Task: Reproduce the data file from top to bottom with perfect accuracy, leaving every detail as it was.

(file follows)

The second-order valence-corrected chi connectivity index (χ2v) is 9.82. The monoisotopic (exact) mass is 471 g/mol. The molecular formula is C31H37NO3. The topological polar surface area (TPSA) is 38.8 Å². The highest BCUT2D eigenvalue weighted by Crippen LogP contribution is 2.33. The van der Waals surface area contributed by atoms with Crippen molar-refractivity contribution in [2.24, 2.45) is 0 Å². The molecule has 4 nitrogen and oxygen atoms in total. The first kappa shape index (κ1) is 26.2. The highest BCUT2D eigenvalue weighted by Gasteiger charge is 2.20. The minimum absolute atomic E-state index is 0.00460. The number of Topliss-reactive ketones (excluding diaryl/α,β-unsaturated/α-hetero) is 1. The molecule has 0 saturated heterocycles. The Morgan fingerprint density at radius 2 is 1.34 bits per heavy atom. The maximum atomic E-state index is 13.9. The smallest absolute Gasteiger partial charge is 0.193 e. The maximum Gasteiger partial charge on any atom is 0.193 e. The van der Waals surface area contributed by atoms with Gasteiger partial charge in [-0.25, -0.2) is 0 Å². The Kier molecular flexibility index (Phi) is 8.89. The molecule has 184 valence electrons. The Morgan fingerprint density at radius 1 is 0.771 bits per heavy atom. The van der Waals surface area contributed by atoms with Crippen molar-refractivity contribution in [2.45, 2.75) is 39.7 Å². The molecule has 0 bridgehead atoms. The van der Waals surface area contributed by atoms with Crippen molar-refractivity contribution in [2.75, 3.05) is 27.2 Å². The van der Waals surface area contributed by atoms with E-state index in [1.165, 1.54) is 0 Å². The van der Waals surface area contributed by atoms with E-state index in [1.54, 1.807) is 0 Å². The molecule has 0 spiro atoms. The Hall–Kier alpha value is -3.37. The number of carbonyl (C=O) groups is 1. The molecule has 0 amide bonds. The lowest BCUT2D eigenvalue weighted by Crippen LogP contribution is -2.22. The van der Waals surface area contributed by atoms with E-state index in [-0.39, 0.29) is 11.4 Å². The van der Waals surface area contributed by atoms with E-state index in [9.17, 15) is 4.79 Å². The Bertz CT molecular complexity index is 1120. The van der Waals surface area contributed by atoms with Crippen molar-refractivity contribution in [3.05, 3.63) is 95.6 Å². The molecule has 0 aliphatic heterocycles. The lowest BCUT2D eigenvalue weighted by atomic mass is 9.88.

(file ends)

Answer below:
The second-order valence-corrected chi connectivity index (χ2v) is 9.82. The monoisotopic (exact) mass is 471 g/mol. The molecular formula is C31H37NO3. The topological polar surface area (TPSA) is 38.8 Å². The highest BCUT2D eigenvalue weighted by Crippen LogP contribution is 2.33. The van der Waals surface area contributed by atoms with Crippen molar-refractivity contribution in [2.24, 2.45) is 0 Å². The molecule has 4 nitrogen and oxygen atoms in total. The first kappa shape index (κ1) is 26.2. The highest BCUT2D eigenvalue weighted by Gasteiger charge is 2.20. The minimum absolute atomic E-state index is 0.00460. The number of Topliss-reactive ketones (excluding diaryl/α,β-unsaturated/α-hetero) is 1. The molecule has 0 saturated heterocycles. The Morgan fingerprint density at radius 2 is 1.34 bits per heavy atom. The maximum atomic E-state index is 13.9. The smallest absolute Gasteiger partial charge is 0.193 e. The maximum Gasteiger partial charge on any atom is 0.193 e. The van der Waals surface area contributed by atoms with Gasteiger partial charge in [-0.25, -0.2) is 0 Å². The Kier molecular flexibility index (Phi) is 8.89. The molecule has 184 valence electrons. The Morgan fingerprint density at radius 1 is 0.771 bits per heavy atom. The van der Waals surface area contributed by atoms with Crippen molar-refractivity contribution in [2.45, 2.75) is 39.7 Å². The molecule has 0 bridgehead atoms. The van der Waals surface area contributed by atoms with Crippen molar-refractivity contribution in [2.75, 3.05) is 27.2 Å². The van der Waals surface area contributed by atoms with E-state index in [1.165, 1.54) is 0 Å². The van der Waals surface area contributed by atoms with E-state index in [1.54, 1.807) is 0 Å². The molecule has 0 spiro atoms. The Hall–Kier alpha value is -3.37. The number of carbonyl (C=O) groups is 1. The molecule has 0 amide bonds. The lowest BCUT2D eigenvalue weighted by Crippen LogP contribution is -2.22. The van der Waals surface area contributed by atoms with E-state index in [-0.39, 0.29) is 11.4 Å². The van der Waals surface area contributed by atoms with E-state index in [9.17, 15) is 4.79 Å². The Bertz CT molecular complexity index is 1120. The van der Waals surface area contributed by atoms with Crippen molar-refractivity contribution in [3.05, 3.63) is 95.6 Å². The molecule has 0 aliphatic heterocycles. The lowest BCUT2D eigenvalue weighted by atomic mass is 9.88.